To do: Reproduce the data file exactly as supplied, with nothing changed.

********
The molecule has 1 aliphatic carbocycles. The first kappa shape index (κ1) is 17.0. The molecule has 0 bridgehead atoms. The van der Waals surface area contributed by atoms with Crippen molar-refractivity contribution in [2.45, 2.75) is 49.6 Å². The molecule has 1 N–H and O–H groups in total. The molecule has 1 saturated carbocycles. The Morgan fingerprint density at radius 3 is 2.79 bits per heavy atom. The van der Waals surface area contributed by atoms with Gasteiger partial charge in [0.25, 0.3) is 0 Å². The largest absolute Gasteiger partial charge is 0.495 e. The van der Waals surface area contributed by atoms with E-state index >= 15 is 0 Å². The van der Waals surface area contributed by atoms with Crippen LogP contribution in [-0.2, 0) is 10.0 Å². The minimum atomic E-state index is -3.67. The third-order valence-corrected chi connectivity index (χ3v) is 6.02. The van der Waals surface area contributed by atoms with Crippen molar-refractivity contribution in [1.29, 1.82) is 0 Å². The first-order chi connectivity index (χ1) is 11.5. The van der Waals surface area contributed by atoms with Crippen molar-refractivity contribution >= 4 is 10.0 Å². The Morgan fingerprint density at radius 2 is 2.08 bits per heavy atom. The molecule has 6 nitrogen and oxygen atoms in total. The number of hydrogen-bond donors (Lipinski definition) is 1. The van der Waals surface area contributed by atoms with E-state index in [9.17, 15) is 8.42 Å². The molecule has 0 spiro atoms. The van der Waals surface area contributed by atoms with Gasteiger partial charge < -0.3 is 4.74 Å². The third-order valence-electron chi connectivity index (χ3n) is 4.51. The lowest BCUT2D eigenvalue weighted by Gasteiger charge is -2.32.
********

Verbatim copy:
The molecule has 1 aliphatic carbocycles. The first kappa shape index (κ1) is 17.0. The molecule has 0 bridgehead atoms. The van der Waals surface area contributed by atoms with Crippen molar-refractivity contribution in [2.45, 2.75) is 49.6 Å². The molecule has 1 N–H and O–H groups in total. The molecule has 1 saturated carbocycles. The Morgan fingerprint density at radius 3 is 2.79 bits per heavy atom. The van der Waals surface area contributed by atoms with Gasteiger partial charge in [0.25, 0.3) is 0 Å². The largest absolute Gasteiger partial charge is 0.495 e. The van der Waals surface area contributed by atoms with E-state index >= 15 is 0 Å². The van der Waals surface area contributed by atoms with Crippen LogP contribution in [-0.2, 0) is 10.0 Å². The minimum atomic E-state index is -3.67. The third-order valence-corrected chi connectivity index (χ3v) is 6.02. The van der Waals surface area contributed by atoms with Crippen molar-refractivity contribution in [1.29, 1.82) is 0 Å². The first-order chi connectivity index (χ1) is 11.5. The van der Waals surface area contributed by atoms with Crippen molar-refractivity contribution >= 4 is 10.0 Å². The Morgan fingerprint density at radius 2 is 2.08 bits per heavy atom. The molecule has 6 nitrogen and oxygen atoms in total. The number of hydrogen-bond donors (Lipinski definition) is 1. The van der Waals surface area contributed by atoms with E-state index in [9.17, 15) is 8.42 Å². The molecule has 0 spiro atoms. The van der Waals surface area contributed by atoms with Gasteiger partial charge < -0.3 is 4.74 Å². The third-order valence-electron chi connectivity index (χ3n) is 4.51. The lowest BCUT2D eigenvalue weighted by Gasteiger charge is -2.32.